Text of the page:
If the band's name isn't enough of a clue, the cover design for Cassette's debut should be enough to let you know these guys aren't afraid to hop onto the retro-everything bandwagon. And why not? The best thing the noughties have given us so far is the '80s, recycled, reupholstered and remembered as if life back then was somehow better.
Nostalgia works because it's so easy to remember the good times and forget the bad. Cassette do exactly this by giving us a cassette-like cover design, arbitrarily dividing the track listing into a "Side A" and "Side B", and even including those old frequency beeps at the beginning and end of the album - but it completely omits the steady background hiss, and the wow and flutter we all remember so well. Also, you'll be pleasantly surprised to learn that the recording doesn't inexplicably snap in half or get stuck in your hi-fi after the second play. Thankfully, modern technology makes all this nostalgia bearable.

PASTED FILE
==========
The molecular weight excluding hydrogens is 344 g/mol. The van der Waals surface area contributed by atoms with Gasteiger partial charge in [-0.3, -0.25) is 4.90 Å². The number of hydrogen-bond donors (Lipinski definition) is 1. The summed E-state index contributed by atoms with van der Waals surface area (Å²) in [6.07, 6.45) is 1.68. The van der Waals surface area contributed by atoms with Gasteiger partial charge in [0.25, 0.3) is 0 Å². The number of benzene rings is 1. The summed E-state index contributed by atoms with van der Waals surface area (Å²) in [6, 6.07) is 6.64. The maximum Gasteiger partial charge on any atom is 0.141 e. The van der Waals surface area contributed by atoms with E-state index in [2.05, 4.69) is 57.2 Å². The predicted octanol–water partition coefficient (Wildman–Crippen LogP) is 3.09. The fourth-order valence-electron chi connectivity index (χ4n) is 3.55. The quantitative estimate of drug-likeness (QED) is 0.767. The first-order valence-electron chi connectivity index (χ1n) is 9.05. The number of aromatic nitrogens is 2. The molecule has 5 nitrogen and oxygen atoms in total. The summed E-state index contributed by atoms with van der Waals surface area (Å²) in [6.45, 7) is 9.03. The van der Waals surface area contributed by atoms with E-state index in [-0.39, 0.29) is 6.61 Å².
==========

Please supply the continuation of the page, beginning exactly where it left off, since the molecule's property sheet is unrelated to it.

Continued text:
Cassette go for the FM jugular with a selection of drive-time pop-rock songs, mostly about girls. The opener," A.I.", is Prefab Sproutesque cocktail-pop. "Love with the Lights On" is perfect for that music video montage scene usually found halfway through any teen romcom. Then there's "Your Star"; "Beautiful Smile", and a whole bunch more listenable and formulaic love songs, with the possible exceptions of "Tracy", which seems to be about a guy with the hots for his sister, and the faux-rebellious "Get in the Ring", a contrived anti-Mugabe rant that says nothing you haven't already heard a million times while visiting your parents.
It's tuneful stuff, and sure to get its fair share of airplay, but ultimately, the whole thing is about as challenging as a poodle on Valium. Cassette are competent enough musicians to produce something far more inspired than this pop-by-numbers effort. Here's hoping that next time they're confident enough to try something new.
- Chris McEvoy
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